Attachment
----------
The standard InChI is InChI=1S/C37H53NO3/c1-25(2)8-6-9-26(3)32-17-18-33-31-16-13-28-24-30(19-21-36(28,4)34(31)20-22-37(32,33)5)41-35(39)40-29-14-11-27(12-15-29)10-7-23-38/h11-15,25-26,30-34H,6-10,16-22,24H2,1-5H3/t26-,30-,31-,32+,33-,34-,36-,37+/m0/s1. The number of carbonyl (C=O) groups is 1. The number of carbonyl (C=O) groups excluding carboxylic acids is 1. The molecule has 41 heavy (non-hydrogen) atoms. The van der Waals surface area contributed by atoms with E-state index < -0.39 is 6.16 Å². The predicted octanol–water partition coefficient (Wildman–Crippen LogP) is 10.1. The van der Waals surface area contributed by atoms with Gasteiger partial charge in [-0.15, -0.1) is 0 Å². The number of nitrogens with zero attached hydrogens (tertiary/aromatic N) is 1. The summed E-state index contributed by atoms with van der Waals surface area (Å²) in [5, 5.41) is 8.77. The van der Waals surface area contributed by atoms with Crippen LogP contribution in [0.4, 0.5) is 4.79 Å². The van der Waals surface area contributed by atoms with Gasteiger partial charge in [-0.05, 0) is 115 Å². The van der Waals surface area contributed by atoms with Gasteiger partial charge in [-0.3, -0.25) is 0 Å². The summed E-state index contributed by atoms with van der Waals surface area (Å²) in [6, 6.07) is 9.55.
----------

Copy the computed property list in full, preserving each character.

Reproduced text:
The standard InChI is InChI=1S/C37H53NO3/c1-25(2)8-6-9-26(3)32-17-18-33-31-16-13-28-24-30(19-21-36(28,4)34(31)20-22-37(32,33)5)41-35(39)40-29-14-11-27(12-15-29)10-7-23-38/h11-15,25-26,30-34H,6-10,16-22,24H2,1-5H3/t26-,30-,31-,32+,33-,34-,36-,37+/m0/s1. The number of carbonyl (C=O) groups is 1. The number of carbonyl (C=O) groups excluding carboxylic acids is 1. The molecule has 41 heavy (non-hydrogen) atoms. The van der Waals surface area contributed by atoms with E-state index < -0.39 is 6.16 Å². The predicted octanol–water partition coefficient (Wildman–Crippen LogP) is 10.1. The van der Waals surface area contributed by atoms with Gasteiger partial charge in [-0.15, -0.1) is 0 Å². The number of nitrogens with zero attached hydrogens (tertiary/aromatic N) is 1. The summed E-state index contributed by atoms with van der Waals surface area (Å²) in [5, 5.41) is 8.77. The van der Waals surface area contributed by atoms with Crippen LogP contribution in [0.4, 0.5) is 4.79 Å². The van der Waals surface area contributed by atoms with Gasteiger partial charge in [-0.05, 0) is 115 Å². The van der Waals surface area contributed by atoms with Gasteiger partial charge in [-0.3, -0.25) is 0 Å². The summed E-state index contributed by atoms with van der Waals surface area (Å²) in [6, 6.07) is 9.55.